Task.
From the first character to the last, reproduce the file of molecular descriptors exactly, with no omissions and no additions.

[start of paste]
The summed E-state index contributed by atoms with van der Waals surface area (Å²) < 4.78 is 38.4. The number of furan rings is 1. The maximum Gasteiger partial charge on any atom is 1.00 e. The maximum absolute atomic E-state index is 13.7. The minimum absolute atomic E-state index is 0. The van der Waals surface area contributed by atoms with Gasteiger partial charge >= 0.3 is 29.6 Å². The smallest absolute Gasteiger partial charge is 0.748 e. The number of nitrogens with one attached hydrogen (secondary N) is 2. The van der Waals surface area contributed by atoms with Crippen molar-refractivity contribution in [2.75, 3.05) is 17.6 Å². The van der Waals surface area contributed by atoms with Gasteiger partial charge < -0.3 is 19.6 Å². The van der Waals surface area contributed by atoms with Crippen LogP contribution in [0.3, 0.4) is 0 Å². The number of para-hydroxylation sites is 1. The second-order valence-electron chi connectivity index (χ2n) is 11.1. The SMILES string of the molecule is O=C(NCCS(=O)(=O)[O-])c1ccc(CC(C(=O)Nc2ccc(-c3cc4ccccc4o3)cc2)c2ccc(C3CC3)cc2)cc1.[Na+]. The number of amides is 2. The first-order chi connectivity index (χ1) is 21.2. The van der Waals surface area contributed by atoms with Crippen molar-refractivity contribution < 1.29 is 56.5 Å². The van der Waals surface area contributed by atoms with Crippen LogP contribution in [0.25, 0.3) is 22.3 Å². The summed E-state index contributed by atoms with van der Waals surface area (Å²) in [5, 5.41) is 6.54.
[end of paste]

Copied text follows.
The summed E-state index contributed by atoms with van der Waals surface area (Å²) < 4.78 is 38.4. The number of furan rings is 1. The maximum Gasteiger partial charge on any atom is 1.00 e. The maximum absolute atomic E-state index is 13.7. The minimum absolute atomic E-state index is 0. The van der Waals surface area contributed by atoms with Gasteiger partial charge >= 0.3 is 29.6 Å². The smallest absolute Gasteiger partial charge is 0.748 e. The number of nitrogens with one attached hydrogen (secondary N) is 2. The van der Waals surface area contributed by atoms with Crippen molar-refractivity contribution in [2.75, 3.05) is 17.6 Å². The van der Waals surface area contributed by atoms with Gasteiger partial charge < -0.3 is 19.6 Å². The van der Waals surface area contributed by atoms with Crippen LogP contribution in [0.3, 0.4) is 0 Å². The number of para-hydroxylation sites is 1. The second-order valence-electron chi connectivity index (χ2n) is 11.1. The SMILES string of the molecule is O=C(NCCS(=O)(=O)[O-])c1ccc(CC(C(=O)Nc2ccc(-c3cc4ccccc4o3)cc2)c2ccc(C3CC3)cc2)cc1.[Na+]. The number of amides is 2. The first-order chi connectivity index (χ1) is 21.2. The van der Waals surface area contributed by atoms with Crippen molar-refractivity contribution < 1.29 is 56.5 Å². The van der Waals surface area contributed by atoms with Crippen LogP contribution in [0.25, 0.3) is 22.3 Å². The summed E-state index contributed by atoms with van der Waals surface area (Å²) in [5, 5.41) is 6.54.